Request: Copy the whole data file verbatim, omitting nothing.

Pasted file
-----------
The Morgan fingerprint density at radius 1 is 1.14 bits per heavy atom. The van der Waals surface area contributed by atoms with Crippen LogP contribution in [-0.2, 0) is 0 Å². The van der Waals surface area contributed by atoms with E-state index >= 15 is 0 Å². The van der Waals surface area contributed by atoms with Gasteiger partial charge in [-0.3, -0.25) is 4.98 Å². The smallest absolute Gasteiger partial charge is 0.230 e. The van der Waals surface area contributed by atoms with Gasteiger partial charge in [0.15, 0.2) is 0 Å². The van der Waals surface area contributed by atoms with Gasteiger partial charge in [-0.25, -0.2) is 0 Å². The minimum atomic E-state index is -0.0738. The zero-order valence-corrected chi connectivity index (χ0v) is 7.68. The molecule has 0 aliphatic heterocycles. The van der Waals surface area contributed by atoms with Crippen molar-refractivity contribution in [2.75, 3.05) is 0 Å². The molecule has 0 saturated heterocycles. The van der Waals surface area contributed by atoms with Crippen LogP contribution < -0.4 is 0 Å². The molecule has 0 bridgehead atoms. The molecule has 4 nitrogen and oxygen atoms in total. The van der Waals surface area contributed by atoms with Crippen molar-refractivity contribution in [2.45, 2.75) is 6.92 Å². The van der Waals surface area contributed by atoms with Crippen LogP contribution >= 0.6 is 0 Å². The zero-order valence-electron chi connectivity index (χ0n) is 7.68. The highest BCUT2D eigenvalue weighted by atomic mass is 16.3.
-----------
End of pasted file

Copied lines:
The Morgan fingerprint density at radius 1 is 1.14 bits per heavy atom. The van der Waals surface area contributed by atoms with Crippen LogP contribution in [-0.2, 0) is 0 Å². The van der Waals surface area contributed by atoms with E-state index >= 15 is 0 Å². The van der Waals surface area contributed by atoms with Gasteiger partial charge in [-0.3, -0.25) is 4.98 Å². The smallest absolute Gasteiger partial charge is 0.230 e. The van der Waals surface area contributed by atoms with Gasteiger partial charge in [0.15, 0.2) is 0 Å². The van der Waals surface area contributed by atoms with Gasteiger partial charge in [-0.25, -0.2) is 0 Å². The minimum atomic E-state index is -0.0738. The zero-order valence-corrected chi connectivity index (χ0v) is 7.68. The molecule has 0 aliphatic heterocycles. The van der Waals surface area contributed by atoms with Crippen molar-refractivity contribution in [2.75, 3.05) is 0 Å². The molecule has 0 saturated heterocycles. The van der Waals surface area contributed by atoms with Crippen LogP contribution < -0.4 is 0 Å². The molecule has 0 bridgehead atoms. The molecule has 4 nitrogen and oxygen atoms in total. The van der Waals surface area contributed by atoms with Crippen molar-refractivity contribution in [2.45, 2.75) is 6.92 Å². The van der Waals surface area contributed by atoms with Crippen LogP contribution >= 0.6 is 0 Å². The zero-order valence-electron chi connectivity index (χ0n) is 7.68. The highest BCUT2D eigenvalue weighted by atomic mass is 16.3.